It was the first time in recent history that Venerable could recall a conversation about Black cowboys taking place on a national level, and he was glad for that. One year earlier, Venerable released Notables from the West, the first book in his children’s series called “Grandpa, I Just Want to be a Cowboy.” In the book, readers learn along with protagonist Bo about the legacy of Black cowboys from Bo’s Grandpa Leroy. Venerable has released two more books in the series since then and has embarked on six book tours to elementary schools, where he tells the story of the Black cowboys that history forgot. He focuses particularly on the lower Midwest.

“There is a history of cowboying in Kansas City, on both sides of State Line, and there are still quite a few riding clubs,” Venerable says. (His great-uncle, DA, founded a Black saddle club called the Walkers in Olathe.)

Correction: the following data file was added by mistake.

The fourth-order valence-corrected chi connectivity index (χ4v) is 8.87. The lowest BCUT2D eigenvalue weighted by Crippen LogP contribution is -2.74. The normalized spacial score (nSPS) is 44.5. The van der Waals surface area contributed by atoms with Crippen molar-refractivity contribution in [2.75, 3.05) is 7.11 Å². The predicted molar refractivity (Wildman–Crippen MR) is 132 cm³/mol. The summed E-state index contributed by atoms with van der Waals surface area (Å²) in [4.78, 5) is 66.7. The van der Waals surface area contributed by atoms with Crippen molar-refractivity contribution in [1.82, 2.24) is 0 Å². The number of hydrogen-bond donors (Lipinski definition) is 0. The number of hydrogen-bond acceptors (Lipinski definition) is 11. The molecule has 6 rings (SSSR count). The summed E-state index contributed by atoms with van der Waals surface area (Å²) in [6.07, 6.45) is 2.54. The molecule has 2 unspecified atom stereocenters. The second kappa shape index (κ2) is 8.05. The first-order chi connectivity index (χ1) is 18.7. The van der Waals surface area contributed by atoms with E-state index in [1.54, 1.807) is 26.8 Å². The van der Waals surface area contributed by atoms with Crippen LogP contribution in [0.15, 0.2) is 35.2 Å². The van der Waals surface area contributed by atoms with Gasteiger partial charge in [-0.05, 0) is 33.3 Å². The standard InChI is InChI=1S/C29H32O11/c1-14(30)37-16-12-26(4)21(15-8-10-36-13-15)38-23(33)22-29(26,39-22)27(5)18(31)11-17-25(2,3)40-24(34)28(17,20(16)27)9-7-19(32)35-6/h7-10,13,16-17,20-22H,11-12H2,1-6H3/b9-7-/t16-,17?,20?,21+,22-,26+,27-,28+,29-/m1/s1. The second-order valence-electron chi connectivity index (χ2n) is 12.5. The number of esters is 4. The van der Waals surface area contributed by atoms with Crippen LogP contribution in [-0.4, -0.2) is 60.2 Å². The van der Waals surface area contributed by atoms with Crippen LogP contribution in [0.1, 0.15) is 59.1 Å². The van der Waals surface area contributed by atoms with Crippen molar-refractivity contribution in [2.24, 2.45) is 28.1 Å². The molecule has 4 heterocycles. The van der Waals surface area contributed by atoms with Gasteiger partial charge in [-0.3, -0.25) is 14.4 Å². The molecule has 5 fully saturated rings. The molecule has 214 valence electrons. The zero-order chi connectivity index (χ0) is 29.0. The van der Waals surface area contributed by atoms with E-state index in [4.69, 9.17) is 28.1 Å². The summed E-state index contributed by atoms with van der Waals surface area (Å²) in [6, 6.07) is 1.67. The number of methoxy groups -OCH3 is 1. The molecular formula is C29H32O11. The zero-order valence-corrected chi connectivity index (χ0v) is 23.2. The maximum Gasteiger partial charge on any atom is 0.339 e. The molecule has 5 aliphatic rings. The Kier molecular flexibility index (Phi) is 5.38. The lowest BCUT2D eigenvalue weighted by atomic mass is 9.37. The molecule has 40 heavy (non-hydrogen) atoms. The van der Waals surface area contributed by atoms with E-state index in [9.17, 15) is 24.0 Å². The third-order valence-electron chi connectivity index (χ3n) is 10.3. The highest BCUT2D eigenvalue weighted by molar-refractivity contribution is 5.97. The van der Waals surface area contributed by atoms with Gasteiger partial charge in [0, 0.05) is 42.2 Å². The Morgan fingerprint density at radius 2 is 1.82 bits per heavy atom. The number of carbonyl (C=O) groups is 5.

Venerable is right: You can’t have a cowtown without cowboys. The Kansas City Stockyards opened in 1871, making Kansas City a pivotal stopping point along the Union Pacific Railroad (then the Kansas Pacific). More than 167,000 head of cattle passed through the Stockyards in its first year, a figure that doubled over the next two years. The convergence of the Stockyards, the emerging railroad lines and the post-Civil War demand for beef provided Kansas City with a booming industry. The city grew at more than double the national average, and in 1899, when the American Royal Agricultural Show launched—thanks in large part to the work of Tom Bass, a Black cowboy and legendary horse trainer—its population was around 160,000. Less than four decades earlier, in 1860, Kansas City counted just 6,000 residents. 

None of this could have been done without Black cowboys.

Back in the Saddle

Venerable boards Stormy at Hackberry Farms in Kansas City, Missouri. Like most Tennessee Walking horses, she is long and lean, with a graceful neck and powerful hind quarters. Venerable visits her every day. She is almost broken—that is, ready to ride. Venerable has gotten her used to wearing a saddle, but she’s not quite ready for anyone to sit in it.